So this lady calls me. I was a little distracted and answered “Hi! David Welch speaking. How can I help you?” instead of “Hi! Knoxville Family Hypnosis…”. So that part is my bad. Lesson learned.
She tells me she has had chronic pain for the last 50 years, and somebody gave her my number because they thought I could help.
And I probably can.
I see clients for chronic pain control all the time. I’m CERTIFIED in hypnosis pain management and my certification is recognized through the National Guild of Hypnotists.
I even had a client have a tooth extracted under nothing but hypnosis… while being pain and anxiety free! And this client was terrified of the dentist before this.
Well, I talk to her some, and get her history with the chronic pain so I can make a good evaluation on whether or not I can help her… and she would be a very good candidate.
I explain to her that from what she is telling me, she will probably get a lot of relief, possibly completely, and this is the type of chronic pain hypnosis works extremely well on.
“What..? Hypnosis?”… Click. And she hung up.
So after 50 years of misery and who knows how many thousands of dollars for treatments that didn’t work, she hung up on what might be the best treatment for chronic pain there is. And that is where hypnosis is seen by a lot of people as a “last resort” treatment and everyone else has skimmed of the easy cases. Hypnosis fixes the chronic pain problems everybody else fails at.
So am I mad?
No. This lady decided she would live out the rest of her life in pain, without finding out more because she has had her head filled with foolishness about hypnosis from TV and movies, and just couldn’t let it go. There is nothing in me but sadness for her. I feel awful for her.
Please, before you suffer for years in pain and spend thousands of dollars that don’t help, and become addicted to drugs that just cover it up a little, if not me, find SOMEONE certified in hypnosis pain management and try it first!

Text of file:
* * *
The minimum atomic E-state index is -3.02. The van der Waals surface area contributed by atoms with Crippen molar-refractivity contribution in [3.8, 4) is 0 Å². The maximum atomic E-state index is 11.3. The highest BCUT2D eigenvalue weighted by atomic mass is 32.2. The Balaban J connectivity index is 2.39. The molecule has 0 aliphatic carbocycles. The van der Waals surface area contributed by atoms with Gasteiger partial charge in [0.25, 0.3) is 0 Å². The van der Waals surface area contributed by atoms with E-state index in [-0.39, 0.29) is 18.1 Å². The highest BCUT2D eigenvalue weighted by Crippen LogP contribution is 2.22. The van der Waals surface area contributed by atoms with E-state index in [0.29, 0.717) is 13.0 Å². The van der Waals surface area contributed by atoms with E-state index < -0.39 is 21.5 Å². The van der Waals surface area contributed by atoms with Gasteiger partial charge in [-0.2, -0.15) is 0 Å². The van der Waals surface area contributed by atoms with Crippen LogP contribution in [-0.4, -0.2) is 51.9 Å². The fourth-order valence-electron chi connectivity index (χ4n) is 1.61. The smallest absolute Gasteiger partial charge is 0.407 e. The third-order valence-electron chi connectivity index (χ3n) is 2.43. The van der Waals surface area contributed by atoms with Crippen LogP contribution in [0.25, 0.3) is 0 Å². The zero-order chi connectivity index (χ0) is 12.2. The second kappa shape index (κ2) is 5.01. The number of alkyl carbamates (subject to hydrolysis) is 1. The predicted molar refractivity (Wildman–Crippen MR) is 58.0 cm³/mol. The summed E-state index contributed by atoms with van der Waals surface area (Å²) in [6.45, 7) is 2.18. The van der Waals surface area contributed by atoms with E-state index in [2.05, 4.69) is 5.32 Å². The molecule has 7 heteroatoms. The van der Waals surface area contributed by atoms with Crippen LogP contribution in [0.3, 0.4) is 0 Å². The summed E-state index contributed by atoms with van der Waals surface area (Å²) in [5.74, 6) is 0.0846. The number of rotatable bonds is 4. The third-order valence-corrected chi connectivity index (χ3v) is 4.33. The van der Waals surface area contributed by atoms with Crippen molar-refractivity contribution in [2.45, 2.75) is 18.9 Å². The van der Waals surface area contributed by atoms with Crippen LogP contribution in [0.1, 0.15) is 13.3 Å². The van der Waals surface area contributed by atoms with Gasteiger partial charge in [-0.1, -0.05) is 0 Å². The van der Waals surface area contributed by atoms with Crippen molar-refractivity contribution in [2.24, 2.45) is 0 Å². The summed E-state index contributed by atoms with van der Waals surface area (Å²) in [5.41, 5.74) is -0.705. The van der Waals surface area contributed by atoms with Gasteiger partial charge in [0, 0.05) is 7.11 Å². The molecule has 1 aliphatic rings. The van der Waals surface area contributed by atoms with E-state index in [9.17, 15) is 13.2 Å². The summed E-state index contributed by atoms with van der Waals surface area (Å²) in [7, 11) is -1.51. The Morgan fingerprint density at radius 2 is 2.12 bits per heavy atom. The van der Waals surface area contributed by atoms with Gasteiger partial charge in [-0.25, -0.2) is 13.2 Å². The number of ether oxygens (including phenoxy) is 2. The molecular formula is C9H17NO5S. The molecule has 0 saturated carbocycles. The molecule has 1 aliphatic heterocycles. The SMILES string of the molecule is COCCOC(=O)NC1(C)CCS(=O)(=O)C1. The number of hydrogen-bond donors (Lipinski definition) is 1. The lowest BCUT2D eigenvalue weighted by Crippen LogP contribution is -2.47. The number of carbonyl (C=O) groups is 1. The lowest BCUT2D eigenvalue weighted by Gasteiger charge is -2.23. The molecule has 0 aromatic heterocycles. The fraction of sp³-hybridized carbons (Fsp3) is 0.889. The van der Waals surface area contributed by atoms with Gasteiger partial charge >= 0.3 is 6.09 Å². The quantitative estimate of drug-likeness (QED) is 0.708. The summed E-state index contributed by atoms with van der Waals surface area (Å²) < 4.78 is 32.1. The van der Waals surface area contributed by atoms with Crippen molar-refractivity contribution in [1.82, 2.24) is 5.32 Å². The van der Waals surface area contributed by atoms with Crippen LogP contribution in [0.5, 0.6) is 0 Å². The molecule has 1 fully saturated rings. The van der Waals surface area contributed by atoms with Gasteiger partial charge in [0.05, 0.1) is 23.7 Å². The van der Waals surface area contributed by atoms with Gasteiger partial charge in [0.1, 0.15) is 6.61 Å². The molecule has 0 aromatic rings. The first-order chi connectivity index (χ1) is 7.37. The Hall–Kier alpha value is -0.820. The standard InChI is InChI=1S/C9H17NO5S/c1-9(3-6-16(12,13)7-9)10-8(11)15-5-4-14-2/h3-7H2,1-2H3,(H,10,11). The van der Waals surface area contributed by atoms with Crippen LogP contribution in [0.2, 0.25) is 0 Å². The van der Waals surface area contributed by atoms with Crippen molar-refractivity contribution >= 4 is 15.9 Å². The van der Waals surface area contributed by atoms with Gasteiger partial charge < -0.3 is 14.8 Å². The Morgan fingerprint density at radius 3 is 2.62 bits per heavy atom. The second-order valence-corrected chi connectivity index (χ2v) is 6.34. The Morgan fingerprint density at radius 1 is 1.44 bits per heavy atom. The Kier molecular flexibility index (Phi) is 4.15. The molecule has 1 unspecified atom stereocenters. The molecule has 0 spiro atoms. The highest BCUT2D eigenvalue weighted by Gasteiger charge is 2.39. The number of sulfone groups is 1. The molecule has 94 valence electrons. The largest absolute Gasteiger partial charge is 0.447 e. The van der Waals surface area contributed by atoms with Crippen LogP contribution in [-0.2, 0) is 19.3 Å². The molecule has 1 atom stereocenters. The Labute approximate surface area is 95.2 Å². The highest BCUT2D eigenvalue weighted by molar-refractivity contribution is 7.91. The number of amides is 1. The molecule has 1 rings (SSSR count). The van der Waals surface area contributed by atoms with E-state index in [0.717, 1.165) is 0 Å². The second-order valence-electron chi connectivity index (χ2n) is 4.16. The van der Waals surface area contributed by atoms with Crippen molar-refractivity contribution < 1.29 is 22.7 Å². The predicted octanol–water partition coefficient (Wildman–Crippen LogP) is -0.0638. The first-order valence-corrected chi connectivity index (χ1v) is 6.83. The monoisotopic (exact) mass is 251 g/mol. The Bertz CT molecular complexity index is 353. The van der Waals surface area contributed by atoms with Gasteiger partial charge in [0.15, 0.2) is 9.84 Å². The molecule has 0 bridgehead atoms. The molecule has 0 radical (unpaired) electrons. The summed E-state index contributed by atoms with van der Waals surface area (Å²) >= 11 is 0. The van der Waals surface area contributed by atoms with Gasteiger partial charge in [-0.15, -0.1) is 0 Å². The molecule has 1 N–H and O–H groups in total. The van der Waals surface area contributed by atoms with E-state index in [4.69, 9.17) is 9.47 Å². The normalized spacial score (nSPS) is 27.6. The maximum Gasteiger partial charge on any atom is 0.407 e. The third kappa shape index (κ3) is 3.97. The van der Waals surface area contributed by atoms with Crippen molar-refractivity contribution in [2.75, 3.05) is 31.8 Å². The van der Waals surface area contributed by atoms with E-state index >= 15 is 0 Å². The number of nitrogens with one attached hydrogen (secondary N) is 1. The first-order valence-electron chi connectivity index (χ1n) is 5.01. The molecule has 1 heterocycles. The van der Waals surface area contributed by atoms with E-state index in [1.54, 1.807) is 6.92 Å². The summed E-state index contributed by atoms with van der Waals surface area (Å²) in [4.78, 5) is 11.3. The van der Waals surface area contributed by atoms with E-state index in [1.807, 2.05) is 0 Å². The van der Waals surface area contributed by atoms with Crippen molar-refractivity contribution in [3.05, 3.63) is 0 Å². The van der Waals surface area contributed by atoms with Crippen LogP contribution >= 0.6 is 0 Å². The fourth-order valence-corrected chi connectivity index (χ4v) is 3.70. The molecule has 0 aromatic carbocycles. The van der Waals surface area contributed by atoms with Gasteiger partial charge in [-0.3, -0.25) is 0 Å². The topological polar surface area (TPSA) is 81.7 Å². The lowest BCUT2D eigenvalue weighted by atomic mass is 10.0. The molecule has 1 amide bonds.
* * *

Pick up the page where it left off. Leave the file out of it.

It’s effective, quick, and inexpensive when compared to the alternatives!
But don’t just take my word for it… these are just the first things that came up in a quick little search. I didn’t even put any effort into it. Try your own research and see what you find!
According to webmd.com:
“Research shows that medical hypnosis can help with both sudden (acute) and long-term (chronic) pain from cancer, burns, and rheumatoid arthritis. It may also ease the anxiety some people feel before surgery.
When researchers at Mount Sinai School of Medicine in New York analyzed 18 studies, they found moderate to large pain-relieving effects from hypnosis, supporting its use for pain management.”
And according to the American Psychological Association:
“Hypnosis has been used for centuries for pain control, including during the Civil War when Army surgeons hypnotized injured soldiers before amputations. Recent studies have confirmed its effectiveness as a tool to reduce pain. Among the leading researchers in the field is Guy H. Montgomery, PhD, a psychologist who has conducted extensive research on hypnosis and pain management at Mount Sinai School of Medicine, where he is director of the Integrative Behavioral Medicine Program.
In one study, Montgomery and colleagues tested the effectiveness of a 15-minute pre-surgery hypnosis session versus an empathic listening session in a clinical trial with 200 breast cancer patients. In a 2007 article in the Journal of the National Cancer Institute (Vol. 99, No. 17), the team reported that patients who received hypnosis reported less post-surgical pain, nausea, fatigue and discomfort. The study also found that the hospital saved $772 per patient in the hypnosis group, mainly due to reduced surgical time. Patients who were hypnotized required less of the analgesic lidocaine and the sedative propofol during surgery.
“Hypnosis helps patients to reduce their distress and have positive expectations about the outcomes of surgery,” Montgomery says. “I don’t think there is any magic or mind control.”
In a 2009 article in Health Psychology (Vol. 28, No. 3), Montgomery and colleagues reported on another study, which found that a combination of hypnosis and cognitive-behavioral therapy could reduce fatigue for breast cancer patients undergoing radiation therapy.
Research has also shown the benefits of hypnosis for burn victims. In a 2007 report in Rehabilitation Psychology (Vol. 52, No. 3), Shelley Wiechman Askay, PhD, David R. Patterson, PhD, and colleagues at the University of Washington Medical School found that hypnosis before wound debridements significantly reduced pain reported by patients on one pain rating questionnaire.”